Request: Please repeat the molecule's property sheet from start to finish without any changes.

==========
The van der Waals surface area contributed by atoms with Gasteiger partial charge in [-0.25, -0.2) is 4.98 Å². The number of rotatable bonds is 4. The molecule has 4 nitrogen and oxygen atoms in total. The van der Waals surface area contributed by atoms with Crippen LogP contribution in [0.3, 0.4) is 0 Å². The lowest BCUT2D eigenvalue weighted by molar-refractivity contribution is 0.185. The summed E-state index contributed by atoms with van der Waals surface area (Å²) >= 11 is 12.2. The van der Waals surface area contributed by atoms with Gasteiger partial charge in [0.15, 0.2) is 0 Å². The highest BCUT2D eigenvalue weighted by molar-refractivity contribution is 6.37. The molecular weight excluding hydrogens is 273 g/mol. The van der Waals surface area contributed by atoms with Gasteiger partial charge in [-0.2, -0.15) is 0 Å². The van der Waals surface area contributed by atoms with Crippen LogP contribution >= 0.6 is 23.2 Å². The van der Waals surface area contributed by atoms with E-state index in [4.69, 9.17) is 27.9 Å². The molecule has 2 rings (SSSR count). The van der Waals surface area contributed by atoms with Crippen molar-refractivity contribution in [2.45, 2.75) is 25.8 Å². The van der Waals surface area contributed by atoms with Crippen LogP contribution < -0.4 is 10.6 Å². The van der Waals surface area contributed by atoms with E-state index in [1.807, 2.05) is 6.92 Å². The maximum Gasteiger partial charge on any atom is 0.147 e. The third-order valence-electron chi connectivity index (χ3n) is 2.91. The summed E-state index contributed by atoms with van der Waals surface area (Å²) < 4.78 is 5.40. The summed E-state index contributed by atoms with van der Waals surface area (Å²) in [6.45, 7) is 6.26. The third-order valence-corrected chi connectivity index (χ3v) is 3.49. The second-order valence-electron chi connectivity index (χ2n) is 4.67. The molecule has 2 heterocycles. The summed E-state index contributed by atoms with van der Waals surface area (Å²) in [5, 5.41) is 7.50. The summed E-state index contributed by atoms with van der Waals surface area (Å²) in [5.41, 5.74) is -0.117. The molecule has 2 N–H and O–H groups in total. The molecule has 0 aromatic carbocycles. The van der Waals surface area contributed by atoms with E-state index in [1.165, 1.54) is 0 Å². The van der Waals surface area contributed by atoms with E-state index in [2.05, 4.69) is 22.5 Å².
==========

The van der Waals surface area contributed by atoms with Gasteiger partial charge in [-0.25, -0.2) is 4.98 Å². The number of rotatable bonds is 4. The molecule has 4 nitrogen and oxygen atoms in total. The van der Waals surface area contributed by atoms with Crippen LogP contribution in [0.3, 0.4) is 0 Å². The lowest BCUT2D eigenvalue weighted by molar-refractivity contribution is 0.185. The summed E-state index contributed by atoms with van der Waals surface area (Å²) >= 11 is 12.2. The van der Waals surface area contributed by atoms with Gasteiger partial charge in [0.15, 0.2) is 0 Å². The highest BCUT2D eigenvalue weighted by molar-refractivity contribution is 6.37. The molecular weight excluding hydrogens is 273 g/mol. The van der Waals surface area contributed by atoms with Gasteiger partial charge in [-0.2, -0.15) is 0 Å². The van der Waals surface area contributed by atoms with Crippen LogP contribution >= 0.6 is 23.2 Å². The van der Waals surface area contributed by atoms with E-state index in [4.69, 9.17) is 27.9 Å². The molecule has 2 rings (SSSR count). The van der Waals surface area contributed by atoms with Crippen molar-refractivity contribution in [2.45, 2.75) is 25.8 Å². The van der Waals surface area contributed by atoms with Crippen LogP contribution < -0.4 is 10.6 Å². The van der Waals surface area contributed by atoms with E-state index in [1.807, 2.05) is 6.92 Å². The maximum Gasteiger partial charge on any atom is 0.147 e. The third-order valence-electron chi connectivity index (χ3n) is 2.91. The summed E-state index contributed by atoms with van der Waals surface area (Å²) < 4.78 is 5.40. The summed E-state index contributed by atoms with van der Waals surface area (Å²) in [6.45, 7) is 6.26. The third-order valence-corrected chi connectivity index (χ3v) is 3.49. The second-order valence-electron chi connectivity index (χ2n) is 4.67. The molecule has 2 heterocycles. The summed E-state index contributed by atoms with van der Waals surface area (Å²) in [5, 5.41) is 7.50. The summed E-state index contributed by atoms with van der Waals surface area (Å²) in [5.41, 5.74) is -0.117. The molecule has 2 N–H and O–H groups in total. The molecule has 0 aromatic carbocycles. The van der Waals surface area contributed by atoms with E-state index in [1.165, 1.54) is 0 Å². The van der Waals surface area contributed by atoms with E-state index in [2.05, 4.69) is 22.5 Å².